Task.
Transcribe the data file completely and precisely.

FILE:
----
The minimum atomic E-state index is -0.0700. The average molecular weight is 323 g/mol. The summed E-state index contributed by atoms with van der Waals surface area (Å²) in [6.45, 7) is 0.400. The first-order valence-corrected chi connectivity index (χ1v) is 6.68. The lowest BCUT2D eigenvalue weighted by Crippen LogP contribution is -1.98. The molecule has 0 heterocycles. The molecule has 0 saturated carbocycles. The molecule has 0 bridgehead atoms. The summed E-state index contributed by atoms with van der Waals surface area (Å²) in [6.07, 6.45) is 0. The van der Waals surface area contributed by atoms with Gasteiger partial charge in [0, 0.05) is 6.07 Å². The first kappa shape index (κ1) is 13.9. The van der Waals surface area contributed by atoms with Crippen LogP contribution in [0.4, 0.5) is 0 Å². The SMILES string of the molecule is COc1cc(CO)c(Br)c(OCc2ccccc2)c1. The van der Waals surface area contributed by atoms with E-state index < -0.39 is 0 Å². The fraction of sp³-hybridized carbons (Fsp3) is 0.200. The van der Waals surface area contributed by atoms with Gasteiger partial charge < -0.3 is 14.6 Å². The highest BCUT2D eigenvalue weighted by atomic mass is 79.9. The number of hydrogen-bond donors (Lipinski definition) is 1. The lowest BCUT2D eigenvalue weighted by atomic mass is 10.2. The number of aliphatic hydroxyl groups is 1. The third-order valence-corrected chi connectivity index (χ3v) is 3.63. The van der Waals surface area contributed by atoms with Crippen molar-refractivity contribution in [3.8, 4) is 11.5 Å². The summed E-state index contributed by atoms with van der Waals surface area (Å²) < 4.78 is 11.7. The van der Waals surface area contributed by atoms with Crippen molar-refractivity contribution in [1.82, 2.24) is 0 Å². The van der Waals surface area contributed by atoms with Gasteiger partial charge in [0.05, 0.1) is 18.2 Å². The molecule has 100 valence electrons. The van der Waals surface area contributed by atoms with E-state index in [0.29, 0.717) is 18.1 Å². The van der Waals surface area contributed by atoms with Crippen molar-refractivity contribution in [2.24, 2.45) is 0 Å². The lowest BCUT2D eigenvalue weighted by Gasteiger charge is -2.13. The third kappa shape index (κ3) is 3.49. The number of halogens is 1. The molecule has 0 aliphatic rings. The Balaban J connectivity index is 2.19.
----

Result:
The minimum atomic E-state index is -0.0700. The average molecular weight is 323 g/mol. The summed E-state index contributed by atoms with van der Waals surface area (Å²) in [6.45, 7) is 0.400. The first-order valence-corrected chi connectivity index (χ1v) is 6.68. The lowest BCUT2D eigenvalue weighted by Crippen LogP contribution is -1.98. The molecule has 0 heterocycles. The molecule has 0 saturated carbocycles. The molecule has 0 bridgehead atoms. The summed E-state index contributed by atoms with van der Waals surface area (Å²) in [6.07, 6.45) is 0. The van der Waals surface area contributed by atoms with Gasteiger partial charge in [0, 0.05) is 6.07 Å². The first kappa shape index (κ1) is 13.9. The van der Waals surface area contributed by atoms with Crippen LogP contribution in [0.4, 0.5) is 0 Å². The SMILES string of the molecule is COc1cc(CO)c(Br)c(OCc2ccccc2)c1. The van der Waals surface area contributed by atoms with E-state index < -0.39 is 0 Å². The fraction of sp³-hybridized carbons (Fsp3) is 0.200. The van der Waals surface area contributed by atoms with Gasteiger partial charge < -0.3 is 14.6 Å². The highest BCUT2D eigenvalue weighted by atomic mass is 79.9. The number of hydrogen-bond donors (Lipinski definition) is 1. The lowest BCUT2D eigenvalue weighted by atomic mass is 10.2. The number of aliphatic hydroxyl groups is 1. The third-order valence-corrected chi connectivity index (χ3v) is 3.63. The van der Waals surface area contributed by atoms with Crippen molar-refractivity contribution in [3.8, 4) is 11.5 Å². The summed E-state index contributed by atoms with van der Waals surface area (Å²) < 4.78 is 11.7. The van der Waals surface area contributed by atoms with Crippen molar-refractivity contribution in [1.82, 2.24) is 0 Å². The van der Waals surface area contributed by atoms with Gasteiger partial charge in [0.05, 0.1) is 18.2 Å². The molecule has 100 valence electrons. The van der Waals surface area contributed by atoms with E-state index in [0.29, 0.717) is 18.1 Å². The van der Waals surface area contributed by atoms with Crippen molar-refractivity contribution in [2.24, 2.45) is 0 Å². The lowest BCUT2D eigenvalue weighted by Gasteiger charge is -2.13. The third kappa shape index (κ3) is 3.49. The number of halogens is 1. The molecule has 0 aliphatic rings. The Balaban J connectivity index is 2.19.